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CIS Backgrounder: "Pro-Immigration Congressional Republicans Do Not Perform Better Among Latino Voters"
It is stated as an undeniable fact that the GOP must loosen up on immigration (not that it's very strict, anyway) in order to improve its standing with the Latino Vote.
A recent backgrounder by George Hawley of the Center for Immigration Studies questions that claim. It's entitled Pro-Immigration Congressional Republicans Do Not Perform Better Among Latino Voters, (February 2013) and bases its research on the year 2006.
Why 2006? Well, Hawley writes that
2006 was chosen as the best year to consider the relationship between congressional behavior on immigration and Latino vote choice. This was a year in which immigration was a particularly salient issue...Given the degree to which immigration was a high-profile issue in 2006, this year represents the most recent election year in which there was the greatest chance of uncovering a relationship between congressional behavior on immigration and vote choice in the electorate.
Findings of the research include:
Latinos living in congressional districts with pro-immigration Republican incumbents were no more likely to support the incumbent than Latinos living in districts with Republican incumbents with more restrictive immigration records.
Adopting pro-immigration policies is unlikely to increase the Republican share of the Latino vote based on these results.
There is some evidence that pro-immigration Republican incumbents did worse among non-Hispanic whites, indicating that supporting amnesties is likely to cost Republicans votes among non-Hispanic white voters.
These findings are consistent with what occurred after the 1986 IRCA amnesty for illegal immigrants, signed by President Reagan. The Republican Party lost Latino support from the 1984 to the 1988 presidential election.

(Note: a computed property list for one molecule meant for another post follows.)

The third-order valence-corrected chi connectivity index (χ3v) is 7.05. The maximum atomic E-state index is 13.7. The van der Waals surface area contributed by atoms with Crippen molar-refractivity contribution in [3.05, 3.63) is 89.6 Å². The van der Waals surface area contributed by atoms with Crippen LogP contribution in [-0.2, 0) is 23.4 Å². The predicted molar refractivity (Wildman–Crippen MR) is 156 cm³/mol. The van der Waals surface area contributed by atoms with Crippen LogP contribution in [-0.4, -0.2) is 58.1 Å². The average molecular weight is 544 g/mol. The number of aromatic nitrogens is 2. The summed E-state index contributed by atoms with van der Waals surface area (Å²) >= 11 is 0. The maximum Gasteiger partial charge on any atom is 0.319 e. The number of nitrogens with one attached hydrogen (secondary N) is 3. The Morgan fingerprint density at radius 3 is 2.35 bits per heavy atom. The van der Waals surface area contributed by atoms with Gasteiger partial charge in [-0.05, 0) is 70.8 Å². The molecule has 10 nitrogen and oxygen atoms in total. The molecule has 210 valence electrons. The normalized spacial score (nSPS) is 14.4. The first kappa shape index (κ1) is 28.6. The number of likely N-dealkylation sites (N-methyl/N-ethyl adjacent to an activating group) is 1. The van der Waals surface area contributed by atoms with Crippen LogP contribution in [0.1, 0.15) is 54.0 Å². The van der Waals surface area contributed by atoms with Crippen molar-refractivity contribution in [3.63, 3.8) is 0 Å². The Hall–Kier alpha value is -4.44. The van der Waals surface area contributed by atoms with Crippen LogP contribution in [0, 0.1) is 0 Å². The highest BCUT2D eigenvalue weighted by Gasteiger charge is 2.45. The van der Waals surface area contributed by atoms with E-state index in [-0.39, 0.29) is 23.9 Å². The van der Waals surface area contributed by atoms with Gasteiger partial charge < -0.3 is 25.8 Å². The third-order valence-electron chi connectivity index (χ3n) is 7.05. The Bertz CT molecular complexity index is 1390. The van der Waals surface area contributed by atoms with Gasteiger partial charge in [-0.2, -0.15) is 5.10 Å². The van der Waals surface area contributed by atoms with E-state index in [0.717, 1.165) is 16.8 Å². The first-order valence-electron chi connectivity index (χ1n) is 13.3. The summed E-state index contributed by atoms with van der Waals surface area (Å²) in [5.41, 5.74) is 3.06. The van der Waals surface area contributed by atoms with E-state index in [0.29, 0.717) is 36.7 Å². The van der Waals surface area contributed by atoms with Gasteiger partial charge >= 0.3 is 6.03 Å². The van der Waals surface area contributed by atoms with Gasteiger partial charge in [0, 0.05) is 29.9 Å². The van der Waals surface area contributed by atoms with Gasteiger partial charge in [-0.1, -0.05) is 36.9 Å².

In the conclusion, the research is summarized with this explanation:
While the argument that Republican incumbents can boost their share of the vote among Latinos by embracing liberal immigration policies seems plausible, it is not backed up by any empirical evidence. The analysis presented here found no relationship between Republican immigration records and the vote choice of Latinos living in Republican districts. Whether a Republican member of Congress was a strong liberal or a strong conservative on immigration, most Latinos living in Republican districts did not vote for the incumbent in 2006. Thus, Republicans who take a more liberal stance on immigration should not expect to see a corresponding increase in their share of the Latino vote.
Although there was no evidence that Latinos were sensitive to incumbent immigration records when determining vote choice in 2006, there was modest evidence that non-Hispanic whites were more likely to vote for incumbents whose immigration records were congruent with their own attitudes. Because strong majorities of white voters have negative feelings toward illegal immigrants and oppose amnesty, pursuing expansionist immigration policies will likely cost Republican incumbents more votes than they gain.
Isn't this what VDARE.COM writers have been saying all along?